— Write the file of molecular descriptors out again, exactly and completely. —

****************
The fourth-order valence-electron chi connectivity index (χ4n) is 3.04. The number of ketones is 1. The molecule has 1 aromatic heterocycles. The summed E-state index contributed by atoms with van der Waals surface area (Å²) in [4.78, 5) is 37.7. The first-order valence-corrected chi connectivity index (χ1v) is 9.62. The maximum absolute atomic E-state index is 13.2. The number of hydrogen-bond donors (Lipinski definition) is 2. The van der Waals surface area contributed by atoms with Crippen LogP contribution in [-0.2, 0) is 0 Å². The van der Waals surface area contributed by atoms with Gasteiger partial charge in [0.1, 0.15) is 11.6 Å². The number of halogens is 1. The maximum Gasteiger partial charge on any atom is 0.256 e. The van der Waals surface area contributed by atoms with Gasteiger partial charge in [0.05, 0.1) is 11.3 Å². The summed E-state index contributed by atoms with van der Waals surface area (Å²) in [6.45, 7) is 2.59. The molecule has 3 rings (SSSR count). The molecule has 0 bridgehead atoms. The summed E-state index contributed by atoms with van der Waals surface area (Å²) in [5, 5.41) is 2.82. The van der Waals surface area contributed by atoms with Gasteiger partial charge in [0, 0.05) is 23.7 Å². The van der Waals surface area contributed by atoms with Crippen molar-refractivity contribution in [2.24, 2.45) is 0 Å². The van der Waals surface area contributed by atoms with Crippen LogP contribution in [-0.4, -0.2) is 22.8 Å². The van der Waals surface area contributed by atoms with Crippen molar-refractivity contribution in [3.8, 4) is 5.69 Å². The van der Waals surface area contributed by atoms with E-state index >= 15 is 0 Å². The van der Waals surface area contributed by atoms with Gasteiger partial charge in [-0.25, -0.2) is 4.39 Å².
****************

The fourth-order valence-electron chi connectivity index (χ4n) is 3.04. The number of ketones is 1. The molecule has 1 aromatic heterocycles. The summed E-state index contributed by atoms with van der Waals surface area (Å²) in [4.78, 5) is 37.7. The first-order valence-corrected chi connectivity index (χ1v) is 9.62. The maximum absolute atomic E-state index is 13.2. The number of hydrogen-bond donors (Lipinski definition) is 2. The van der Waals surface area contributed by atoms with Crippen LogP contribution in [-0.2, 0) is 0 Å². The van der Waals surface area contributed by atoms with Gasteiger partial charge in [0.1, 0.15) is 11.6 Å². The number of halogens is 1. The maximum Gasteiger partial charge on any atom is 0.256 e. The van der Waals surface area contributed by atoms with Gasteiger partial charge in [0.05, 0.1) is 11.3 Å². The summed E-state index contributed by atoms with van der Waals surface area (Å²) in [6.45, 7) is 2.59. The molecule has 3 rings (SSSR count). The molecule has 0 bridgehead atoms. The summed E-state index contributed by atoms with van der Waals surface area (Å²) in [5, 5.41) is 2.82. The van der Waals surface area contributed by atoms with Gasteiger partial charge in [0, 0.05) is 23.7 Å². The van der Waals surface area contributed by atoms with Crippen molar-refractivity contribution in [2.24, 2.45) is 0 Å². The van der Waals surface area contributed by atoms with Crippen LogP contribution in [-0.4, -0.2) is 22.8 Å². The van der Waals surface area contributed by atoms with Crippen molar-refractivity contribution in [3.8, 4) is 5.69 Å². The van der Waals surface area contributed by atoms with E-state index >= 15 is 0 Å². The van der Waals surface area contributed by atoms with Gasteiger partial charge in [-0.25, -0.2) is 4.39 Å².